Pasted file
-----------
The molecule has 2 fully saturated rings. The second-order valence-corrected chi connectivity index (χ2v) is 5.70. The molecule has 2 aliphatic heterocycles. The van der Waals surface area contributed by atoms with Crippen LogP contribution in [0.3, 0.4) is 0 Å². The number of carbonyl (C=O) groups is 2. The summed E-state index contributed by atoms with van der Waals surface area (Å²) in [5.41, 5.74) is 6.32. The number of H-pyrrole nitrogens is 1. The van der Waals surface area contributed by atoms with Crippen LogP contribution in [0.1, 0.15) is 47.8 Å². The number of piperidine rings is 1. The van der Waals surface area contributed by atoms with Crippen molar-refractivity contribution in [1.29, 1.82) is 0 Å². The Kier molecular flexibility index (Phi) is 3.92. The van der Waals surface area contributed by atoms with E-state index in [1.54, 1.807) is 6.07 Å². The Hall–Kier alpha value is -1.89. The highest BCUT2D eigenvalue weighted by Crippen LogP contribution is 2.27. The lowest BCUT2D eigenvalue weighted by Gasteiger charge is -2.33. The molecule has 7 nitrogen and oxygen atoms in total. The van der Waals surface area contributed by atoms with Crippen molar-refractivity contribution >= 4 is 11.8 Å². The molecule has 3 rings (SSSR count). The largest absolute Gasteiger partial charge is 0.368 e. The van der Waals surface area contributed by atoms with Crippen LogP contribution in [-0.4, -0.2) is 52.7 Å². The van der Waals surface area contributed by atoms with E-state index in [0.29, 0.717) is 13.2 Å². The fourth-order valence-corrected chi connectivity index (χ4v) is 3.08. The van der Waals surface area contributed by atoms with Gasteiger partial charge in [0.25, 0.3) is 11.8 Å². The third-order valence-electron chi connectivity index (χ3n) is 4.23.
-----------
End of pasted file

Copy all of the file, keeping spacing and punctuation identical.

The molecule has 2 fully saturated rings. The second-order valence-corrected chi connectivity index (χ2v) is 5.70. The molecule has 2 aliphatic heterocycles. The van der Waals surface area contributed by atoms with Crippen LogP contribution in [0.3, 0.4) is 0 Å². The number of carbonyl (C=O) groups is 2. The summed E-state index contributed by atoms with van der Waals surface area (Å²) in [5.41, 5.74) is 6.32. The number of H-pyrrole nitrogens is 1. The van der Waals surface area contributed by atoms with Crippen LogP contribution in [0.1, 0.15) is 47.8 Å². The number of piperidine rings is 1. The van der Waals surface area contributed by atoms with Crippen molar-refractivity contribution in [1.29, 1.82) is 0 Å². The Kier molecular flexibility index (Phi) is 3.92. The van der Waals surface area contributed by atoms with E-state index in [1.54, 1.807) is 6.07 Å². The Hall–Kier alpha value is -1.89. The highest BCUT2D eigenvalue weighted by Crippen LogP contribution is 2.27. The lowest BCUT2D eigenvalue weighted by Gasteiger charge is -2.33. The molecule has 7 nitrogen and oxygen atoms in total. The van der Waals surface area contributed by atoms with Crippen molar-refractivity contribution >= 4 is 11.8 Å². The molecule has 3 rings (SSSR count). The largest absolute Gasteiger partial charge is 0.368 e. The van der Waals surface area contributed by atoms with Crippen LogP contribution in [-0.4, -0.2) is 52.7 Å². The van der Waals surface area contributed by atoms with E-state index in [0.29, 0.717) is 13.2 Å². The fourth-order valence-corrected chi connectivity index (χ4v) is 3.08. The van der Waals surface area contributed by atoms with Gasteiger partial charge in [0.25, 0.3) is 11.8 Å². The third-order valence-electron chi connectivity index (χ3n) is 4.23.